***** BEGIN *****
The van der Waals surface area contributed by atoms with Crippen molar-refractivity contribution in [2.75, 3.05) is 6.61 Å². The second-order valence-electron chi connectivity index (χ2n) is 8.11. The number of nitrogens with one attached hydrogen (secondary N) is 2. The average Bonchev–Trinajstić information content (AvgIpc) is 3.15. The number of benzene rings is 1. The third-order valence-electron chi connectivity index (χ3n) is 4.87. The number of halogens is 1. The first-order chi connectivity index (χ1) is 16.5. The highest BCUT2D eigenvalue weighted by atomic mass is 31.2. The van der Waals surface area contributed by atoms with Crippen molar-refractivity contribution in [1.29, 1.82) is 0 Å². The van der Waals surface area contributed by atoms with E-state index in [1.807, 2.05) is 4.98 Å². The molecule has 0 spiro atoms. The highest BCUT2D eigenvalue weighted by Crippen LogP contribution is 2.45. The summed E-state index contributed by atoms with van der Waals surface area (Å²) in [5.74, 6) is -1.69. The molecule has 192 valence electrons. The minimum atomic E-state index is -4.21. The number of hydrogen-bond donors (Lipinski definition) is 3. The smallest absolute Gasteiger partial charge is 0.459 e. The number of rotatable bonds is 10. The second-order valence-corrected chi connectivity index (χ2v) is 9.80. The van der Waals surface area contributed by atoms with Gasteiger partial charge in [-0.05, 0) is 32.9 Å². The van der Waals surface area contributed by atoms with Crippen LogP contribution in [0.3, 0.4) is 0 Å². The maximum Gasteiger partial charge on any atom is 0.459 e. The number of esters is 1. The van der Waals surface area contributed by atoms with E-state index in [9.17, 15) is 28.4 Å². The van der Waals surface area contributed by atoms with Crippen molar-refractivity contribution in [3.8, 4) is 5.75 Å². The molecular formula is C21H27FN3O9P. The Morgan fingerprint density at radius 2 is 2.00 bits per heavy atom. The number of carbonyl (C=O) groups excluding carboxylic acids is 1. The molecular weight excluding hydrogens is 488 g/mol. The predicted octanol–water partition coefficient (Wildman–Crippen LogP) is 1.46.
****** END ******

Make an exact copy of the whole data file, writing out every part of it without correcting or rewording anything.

The van der Waals surface area contributed by atoms with Crippen molar-refractivity contribution in [2.75, 3.05) is 6.61 Å². The second-order valence-electron chi connectivity index (χ2n) is 8.11. The number of nitrogens with one attached hydrogen (secondary N) is 2. The average Bonchev–Trinajstić information content (AvgIpc) is 3.15. The number of benzene rings is 1. The third-order valence-electron chi connectivity index (χ3n) is 4.87. The number of halogens is 1. The first-order chi connectivity index (χ1) is 16.5. The highest BCUT2D eigenvalue weighted by atomic mass is 31.2. The van der Waals surface area contributed by atoms with Crippen molar-refractivity contribution in [1.29, 1.82) is 0 Å². The van der Waals surface area contributed by atoms with E-state index in [1.807, 2.05) is 4.98 Å². The molecule has 0 spiro atoms. The highest BCUT2D eigenvalue weighted by Crippen LogP contribution is 2.45. The summed E-state index contributed by atoms with van der Waals surface area (Å²) in [5.74, 6) is -1.69. The molecule has 192 valence electrons. The minimum atomic E-state index is -4.21. The number of hydrogen-bond donors (Lipinski definition) is 3. The smallest absolute Gasteiger partial charge is 0.459 e. The number of rotatable bonds is 10. The second-order valence-corrected chi connectivity index (χ2v) is 9.80. The van der Waals surface area contributed by atoms with Gasteiger partial charge in [-0.05, 0) is 32.9 Å². The van der Waals surface area contributed by atoms with Crippen LogP contribution in [0.3, 0.4) is 0 Å². The maximum Gasteiger partial charge on any atom is 0.459 e. The number of esters is 1. The van der Waals surface area contributed by atoms with E-state index in [9.17, 15) is 28.4 Å². The van der Waals surface area contributed by atoms with Crippen molar-refractivity contribution in [3.8, 4) is 5.75 Å². The molecular formula is C21H27FN3O9P. The Morgan fingerprint density at radius 2 is 2.00 bits per heavy atom. The number of carbonyl (C=O) groups excluding carboxylic acids is 1. The molecular weight excluding hydrogens is 488 g/mol. The predicted octanol–water partition coefficient (Wildman–Crippen LogP) is 1.46.